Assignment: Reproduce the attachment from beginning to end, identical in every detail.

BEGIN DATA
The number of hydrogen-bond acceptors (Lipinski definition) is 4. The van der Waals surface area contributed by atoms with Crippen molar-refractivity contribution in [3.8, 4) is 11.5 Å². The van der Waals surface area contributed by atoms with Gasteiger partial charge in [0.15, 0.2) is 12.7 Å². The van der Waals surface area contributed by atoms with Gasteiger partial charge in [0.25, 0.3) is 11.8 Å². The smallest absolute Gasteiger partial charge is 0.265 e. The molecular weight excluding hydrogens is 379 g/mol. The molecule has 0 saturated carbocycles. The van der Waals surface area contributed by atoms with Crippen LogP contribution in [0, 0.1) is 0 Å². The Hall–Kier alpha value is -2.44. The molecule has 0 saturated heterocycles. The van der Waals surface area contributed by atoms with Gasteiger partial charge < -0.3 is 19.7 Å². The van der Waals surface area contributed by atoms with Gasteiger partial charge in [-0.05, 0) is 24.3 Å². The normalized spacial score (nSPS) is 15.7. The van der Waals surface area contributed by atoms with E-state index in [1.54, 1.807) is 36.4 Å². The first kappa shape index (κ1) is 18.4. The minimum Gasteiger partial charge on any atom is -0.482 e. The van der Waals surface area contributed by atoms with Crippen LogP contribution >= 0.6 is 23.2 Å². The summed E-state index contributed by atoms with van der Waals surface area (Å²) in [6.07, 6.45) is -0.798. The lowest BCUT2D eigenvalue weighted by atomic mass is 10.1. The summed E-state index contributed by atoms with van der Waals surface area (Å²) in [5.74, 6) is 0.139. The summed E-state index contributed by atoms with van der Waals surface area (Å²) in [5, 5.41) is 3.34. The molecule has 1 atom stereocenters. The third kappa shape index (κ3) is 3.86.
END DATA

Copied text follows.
The number of hydrogen-bond acceptors (Lipinski definition) is 4. The van der Waals surface area contributed by atoms with Crippen molar-refractivity contribution in [3.8, 4) is 11.5 Å². The van der Waals surface area contributed by atoms with Gasteiger partial charge in [0.15, 0.2) is 12.7 Å². The van der Waals surface area contributed by atoms with Gasteiger partial charge in [0.25, 0.3) is 11.8 Å². The smallest absolute Gasteiger partial charge is 0.265 e. The molecular weight excluding hydrogens is 379 g/mol. The molecule has 0 saturated carbocycles. The van der Waals surface area contributed by atoms with Crippen LogP contribution in [0, 0.1) is 0 Å². The Hall–Kier alpha value is -2.44. The molecule has 0 saturated heterocycles. The van der Waals surface area contributed by atoms with Gasteiger partial charge < -0.3 is 19.7 Å². The van der Waals surface area contributed by atoms with Gasteiger partial charge in [-0.05, 0) is 24.3 Å². The normalized spacial score (nSPS) is 15.7. The van der Waals surface area contributed by atoms with E-state index in [1.54, 1.807) is 36.4 Å². The first kappa shape index (κ1) is 18.4. The minimum Gasteiger partial charge on any atom is -0.482 e. The van der Waals surface area contributed by atoms with Crippen LogP contribution >= 0.6 is 23.2 Å². The summed E-state index contributed by atoms with van der Waals surface area (Å²) in [6.07, 6.45) is -0.798. The lowest BCUT2D eigenvalue weighted by atomic mass is 10.1. The summed E-state index contributed by atoms with van der Waals surface area (Å²) in [5.74, 6) is 0.139. The summed E-state index contributed by atoms with van der Waals surface area (Å²) in [5, 5.41) is 3.34. The molecule has 1 atom stereocenters. The third kappa shape index (κ3) is 3.86.